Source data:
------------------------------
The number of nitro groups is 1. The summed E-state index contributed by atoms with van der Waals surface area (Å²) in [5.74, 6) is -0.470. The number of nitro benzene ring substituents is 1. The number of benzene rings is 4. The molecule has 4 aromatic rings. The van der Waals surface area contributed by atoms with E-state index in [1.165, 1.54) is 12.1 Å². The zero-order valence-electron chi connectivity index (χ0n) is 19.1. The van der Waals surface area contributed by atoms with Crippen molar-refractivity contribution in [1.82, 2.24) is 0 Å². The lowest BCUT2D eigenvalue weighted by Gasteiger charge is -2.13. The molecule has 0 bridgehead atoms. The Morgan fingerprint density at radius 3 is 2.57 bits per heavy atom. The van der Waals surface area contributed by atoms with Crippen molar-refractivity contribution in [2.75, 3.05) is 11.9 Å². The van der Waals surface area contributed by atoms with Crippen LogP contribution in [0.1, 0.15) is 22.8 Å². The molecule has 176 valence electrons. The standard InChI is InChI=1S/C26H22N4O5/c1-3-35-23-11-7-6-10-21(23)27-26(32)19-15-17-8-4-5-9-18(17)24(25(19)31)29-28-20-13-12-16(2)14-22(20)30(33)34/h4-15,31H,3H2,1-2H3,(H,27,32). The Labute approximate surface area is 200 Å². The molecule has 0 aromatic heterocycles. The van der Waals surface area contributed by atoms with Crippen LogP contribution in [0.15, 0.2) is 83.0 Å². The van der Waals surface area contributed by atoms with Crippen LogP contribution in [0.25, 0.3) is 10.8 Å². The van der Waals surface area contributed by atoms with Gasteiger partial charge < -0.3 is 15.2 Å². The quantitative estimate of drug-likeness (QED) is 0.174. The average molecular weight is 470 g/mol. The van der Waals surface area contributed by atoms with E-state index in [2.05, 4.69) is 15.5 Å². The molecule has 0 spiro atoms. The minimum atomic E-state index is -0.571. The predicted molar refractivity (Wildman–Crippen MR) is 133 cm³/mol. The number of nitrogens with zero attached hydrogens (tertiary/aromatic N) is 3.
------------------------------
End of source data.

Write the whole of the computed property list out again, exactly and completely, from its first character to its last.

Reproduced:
The number of nitro groups is 1. The summed E-state index contributed by atoms with van der Waals surface area (Å²) in [5.74, 6) is -0.470. The number of nitro benzene ring substituents is 1. The number of benzene rings is 4. The molecule has 4 aromatic rings. The van der Waals surface area contributed by atoms with E-state index in [1.165, 1.54) is 12.1 Å². The zero-order valence-electron chi connectivity index (χ0n) is 19.1. The van der Waals surface area contributed by atoms with Crippen molar-refractivity contribution in [1.82, 2.24) is 0 Å². The lowest BCUT2D eigenvalue weighted by Gasteiger charge is -2.13. The molecule has 0 bridgehead atoms. The Morgan fingerprint density at radius 3 is 2.57 bits per heavy atom. The van der Waals surface area contributed by atoms with Crippen molar-refractivity contribution in [2.75, 3.05) is 11.9 Å². The van der Waals surface area contributed by atoms with Crippen LogP contribution in [0.1, 0.15) is 22.8 Å². The molecule has 176 valence electrons. The standard InChI is InChI=1S/C26H22N4O5/c1-3-35-23-11-7-6-10-21(23)27-26(32)19-15-17-8-4-5-9-18(17)24(25(19)31)29-28-20-13-12-16(2)14-22(20)30(33)34/h4-15,31H,3H2,1-2H3,(H,27,32). The Labute approximate surface area is 200 Å². The molecule has 0 aromatic heterocycles. The van der Waals surface area contributed by atoms with Crippen LogP contribution in [0.15, 0.2) is 83.0 Å². The van der Waals surface area contributed by atoms with Crippen LogP contribution in [0.25, 0.3) is 10.8 Å². The van der Waals surface area contributed by atoms with Gasteiger partial charge < -0.3 is 15.2 Å². The quantitative estimate of drug-likeness (QED) is 0.174. The average molecular weight is 470 g/mol. The van der Waals surface area contributed by atoms with E-state index in [2.05, 4.69) is 15.5 Å². The molecule has 0 spiro atoms. The minimum atomic E-state index is -0.571. The predicted molar refractivity (Wildman–Crippen MR) is 133 cm³/mol. The number of nitrogens with zero attached hydrogens (tertiary/aromatic N) is 3.